McKinney Chiropractor Best Practices Research Commentary by Dr. Travis Downs

McKinney Chiropractor Best Practices

Research Commentary;

Does Maintained Spinal Manipulation Therapy for Chronic Nonspecific Low Back Pain Result in Better Long-Term Outcome?

Mohammed K. Senna, MD, and Shereen A. Machaly, MD

Research reviewed by Dr. Travis Downs

Summarized Review Conclusions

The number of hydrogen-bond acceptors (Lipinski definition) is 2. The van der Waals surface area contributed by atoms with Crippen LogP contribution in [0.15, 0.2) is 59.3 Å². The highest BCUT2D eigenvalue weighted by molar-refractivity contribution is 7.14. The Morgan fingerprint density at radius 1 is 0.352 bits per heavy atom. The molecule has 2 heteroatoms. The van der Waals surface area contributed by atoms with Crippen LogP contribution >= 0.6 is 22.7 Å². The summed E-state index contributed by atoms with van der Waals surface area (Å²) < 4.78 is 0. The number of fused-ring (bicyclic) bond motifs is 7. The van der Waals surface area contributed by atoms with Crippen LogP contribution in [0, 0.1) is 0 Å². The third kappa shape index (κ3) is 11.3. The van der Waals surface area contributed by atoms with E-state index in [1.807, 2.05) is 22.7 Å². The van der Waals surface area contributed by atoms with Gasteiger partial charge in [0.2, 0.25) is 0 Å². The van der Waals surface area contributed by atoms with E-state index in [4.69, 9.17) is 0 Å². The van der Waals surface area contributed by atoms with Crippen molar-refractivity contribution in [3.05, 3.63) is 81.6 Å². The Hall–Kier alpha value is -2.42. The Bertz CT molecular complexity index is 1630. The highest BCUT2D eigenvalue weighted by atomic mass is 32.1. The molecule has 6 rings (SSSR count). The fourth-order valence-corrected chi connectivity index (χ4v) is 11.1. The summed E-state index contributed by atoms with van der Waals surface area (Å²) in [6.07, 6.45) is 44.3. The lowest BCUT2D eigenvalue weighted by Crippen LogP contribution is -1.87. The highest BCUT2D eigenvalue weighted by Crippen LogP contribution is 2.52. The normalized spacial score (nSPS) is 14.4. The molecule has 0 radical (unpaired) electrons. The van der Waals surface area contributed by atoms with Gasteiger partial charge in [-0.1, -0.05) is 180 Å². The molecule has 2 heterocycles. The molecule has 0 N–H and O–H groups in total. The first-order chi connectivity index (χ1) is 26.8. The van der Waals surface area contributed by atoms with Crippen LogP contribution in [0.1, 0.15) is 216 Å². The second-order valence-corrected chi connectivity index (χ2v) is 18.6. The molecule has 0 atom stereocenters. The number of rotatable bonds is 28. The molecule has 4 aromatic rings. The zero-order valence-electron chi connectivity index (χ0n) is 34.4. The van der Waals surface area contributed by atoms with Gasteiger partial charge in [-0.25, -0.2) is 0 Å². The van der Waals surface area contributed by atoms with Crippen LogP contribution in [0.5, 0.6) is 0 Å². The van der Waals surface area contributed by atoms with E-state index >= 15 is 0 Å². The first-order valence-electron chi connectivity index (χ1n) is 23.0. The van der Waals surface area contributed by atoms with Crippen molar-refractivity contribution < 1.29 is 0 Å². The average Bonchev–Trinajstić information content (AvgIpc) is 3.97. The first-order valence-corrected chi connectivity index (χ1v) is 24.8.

This study helps us to learn a few things about the treatment of lower back pain. The chiropractic adjustment is not only effective with low back pain in the chronic phase of pain but also shown to be long-term benefit towards wellness.  This research clearly outlined that when a chronic patient gets out of the acute phase of pain they should begin a phase of maintenance to solidify their healing, this choice of maintenance will help them to achieve wellness. In the presence of chronic pain and inflammation the lifestyle habits you developed to create the problem are the habits you must change to eradicate the problem. The first item each patient wants to address is pain, the next items they need to address are their negative habits from eating, moving and daily stress. Human health is maintained or destroyed over a period of time with a repetition of choices; good and bad. Our ability to help a patient resolve these issues is often further than the pain treatment alone. The continuation of their maintenance care program along with better lifestyle choices is what will sustain the healing process and allow them to maintain a pain free life. The strongest conclusion of this research began in the last 10 months of the research where the group receiving adjustments once every 2 weeks, for the 10 months continued to show improvement and move towards wellness.  The group that did not receive adjustments and the group receiving fake adjustments returned to their pre-acute levels of pain and dysfunction.  This shows the need for patients moving towards sustained wellness must include a maintenance period of 10 months.